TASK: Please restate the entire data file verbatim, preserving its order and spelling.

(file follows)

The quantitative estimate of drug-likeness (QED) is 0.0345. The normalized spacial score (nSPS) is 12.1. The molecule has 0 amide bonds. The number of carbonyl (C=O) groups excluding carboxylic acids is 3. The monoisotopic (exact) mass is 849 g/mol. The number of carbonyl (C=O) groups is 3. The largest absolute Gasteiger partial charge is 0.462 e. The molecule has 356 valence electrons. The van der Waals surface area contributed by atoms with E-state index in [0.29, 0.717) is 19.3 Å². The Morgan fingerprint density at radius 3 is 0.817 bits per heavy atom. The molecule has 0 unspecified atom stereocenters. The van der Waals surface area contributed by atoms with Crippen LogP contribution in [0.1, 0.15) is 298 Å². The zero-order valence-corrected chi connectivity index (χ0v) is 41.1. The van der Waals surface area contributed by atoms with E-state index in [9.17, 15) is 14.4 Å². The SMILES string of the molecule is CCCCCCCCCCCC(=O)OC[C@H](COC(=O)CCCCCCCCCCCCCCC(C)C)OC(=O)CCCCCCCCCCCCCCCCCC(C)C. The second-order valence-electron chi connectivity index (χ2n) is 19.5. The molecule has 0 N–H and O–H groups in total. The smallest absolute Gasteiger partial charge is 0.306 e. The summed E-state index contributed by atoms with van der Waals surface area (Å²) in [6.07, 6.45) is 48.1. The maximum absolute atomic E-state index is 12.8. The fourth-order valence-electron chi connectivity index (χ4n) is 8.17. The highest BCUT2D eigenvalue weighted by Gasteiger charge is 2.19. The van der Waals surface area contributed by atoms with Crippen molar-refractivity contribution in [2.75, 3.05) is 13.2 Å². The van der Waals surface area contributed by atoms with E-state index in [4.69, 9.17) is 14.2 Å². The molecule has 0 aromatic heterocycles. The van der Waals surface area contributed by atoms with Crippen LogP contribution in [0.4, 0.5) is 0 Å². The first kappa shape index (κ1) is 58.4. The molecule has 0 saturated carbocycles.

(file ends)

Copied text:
The quantitative estimate of drug-likeness (QED) is 0.0345. The normalized spacial score (nSPS) is 12.1. The molecule has 0 amide bonds. The number of carbonyl (C=O) groups excluding carboxylic acids is 3. The monoisotopic (exact) mass is 849 g/mol. The number of carbonyl (C=O) groups is 3. The largest absolute Gasteiger partial charge is 0.462 e. The molecule has 356 valence electrons. The van der Waals surface area contributed by atoms with E-state index in [0.29, 0.717) is 19.3 Å². The Morgan fingerprint density at radius 3 is 0.817 bits per heavy atom. The molecule has 0 unspecified atom stereocenters. The van der Waals surface area contributed by atoms with Crippen LogP contribution in [0.1, 0.15) is 298 Å². The zero-order valence-corrected chi connectivity index (χ0v) is 41.1. The van der Waals surface area contributed by atoms with E-state index in [9.17, 15) is 14.4 Å². The SMILES string of the molecule is CCCCCCCCCCCC(=O)OC[C@H](COC(=O)CCCCCCCCCCCCCCC(C)C)OC(=O)CCCCCCCCCCCCCCCCCC(C)C. The second-order valence-electron chi connectivity index (χ2n) is 19.5. The molecule has 0 N–H and O–H groups in total. The smallest absolute Gasteiger partial charge is 0.306 e. The summed E-state index contributed by atoms with van der Waals surface area (Å²) in [6.07, 6.45) is 48.1. The maximum absolute atomic E-state index is 12.8. The fourth-order valence-electron chi connectivity index (χ4n) is 8.17. The highest BCUT2D eigenvalue weighted by Gasteiger charge is 2.19. The van der Waals surface area contributed by atoms with Crippen molar-refractivity contribution in [2.75, 3.05) is 13.2 Å². The van der Waals surface area contributed by atoms with E-state index in [4.69, 9.17) is 14.2 Å². The molecule has 0 aromatic heterocycles. The van der Waals surface area contributed by atoms with Crippen LogP contribution in [0.4, 0.5) is 0 Å². The first kappa shape index (κ1) is 58.4. The molecule has 0 saturated carbocycles.